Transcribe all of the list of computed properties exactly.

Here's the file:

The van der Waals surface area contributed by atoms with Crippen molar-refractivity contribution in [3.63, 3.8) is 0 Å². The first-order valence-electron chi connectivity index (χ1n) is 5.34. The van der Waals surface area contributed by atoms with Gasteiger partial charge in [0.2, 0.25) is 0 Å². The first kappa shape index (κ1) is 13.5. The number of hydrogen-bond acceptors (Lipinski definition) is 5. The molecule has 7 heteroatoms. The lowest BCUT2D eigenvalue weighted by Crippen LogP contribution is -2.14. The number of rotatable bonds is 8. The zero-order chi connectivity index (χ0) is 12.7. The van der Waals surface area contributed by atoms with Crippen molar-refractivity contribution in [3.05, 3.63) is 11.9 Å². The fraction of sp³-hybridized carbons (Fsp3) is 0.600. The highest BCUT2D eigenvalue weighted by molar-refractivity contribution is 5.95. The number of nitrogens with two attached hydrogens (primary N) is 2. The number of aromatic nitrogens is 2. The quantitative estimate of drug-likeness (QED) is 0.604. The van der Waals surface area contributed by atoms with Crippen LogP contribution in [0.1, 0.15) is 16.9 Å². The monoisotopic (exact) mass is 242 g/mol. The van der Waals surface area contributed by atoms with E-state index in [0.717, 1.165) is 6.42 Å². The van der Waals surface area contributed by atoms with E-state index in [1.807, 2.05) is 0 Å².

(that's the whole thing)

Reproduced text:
The van der Waals surface area contributed by atoms with Crippen molar-refractivity contribution in [3.63, 3.8) is 0 Å². The first-order valence-electron chi connectivity index (χ1n) is 5.34. The van der Waals surface area contributed by atoms with Gasteiger partial charge in [0.2, 0.25) is 0 Å². The first kappa shape index (κ1) is 13.5. The number of hydrogen-bond acceptors (Lipinski definition) is 5. The molecule has 7 heteroatoms. The lowest BCUT2D eigenvalue weighted by Crippen LogP contribution is -2.14. The number of rotatable bonds is 8. The zero-order chi connectivity index (χ0) is 12.7. The van der Waals surface area contributed by atoms with Crippen molar-refractivity contribution in [3.05, 3.63) is 11.9 Å². The fraction of sp³-hybridized carbons (Fsp3) is 0.600. The highest BCUT2D eigenvalue weighted by molar-refractivity contribution is 5.95. The number of nitrogens with two attached hydrogens (primary N) is 2. The number of aromatic nitrogens is 2. The quantitative estimate of drug-likeness (QED) is 0.604. The van der Waals surface area contributed by atoms with Crippen LogP contribution in [0.1, 0.15) is 16.9 Å². The monoisotopic (exact) mass is 242 g/mol. The van der Waals surface area contributed by atoms with E-state index in [0.717, 1.165) is 6.42 Å². The van der Waals surface area contributed by atoms with E-state index in [1.807, 2.05) is 0 Å².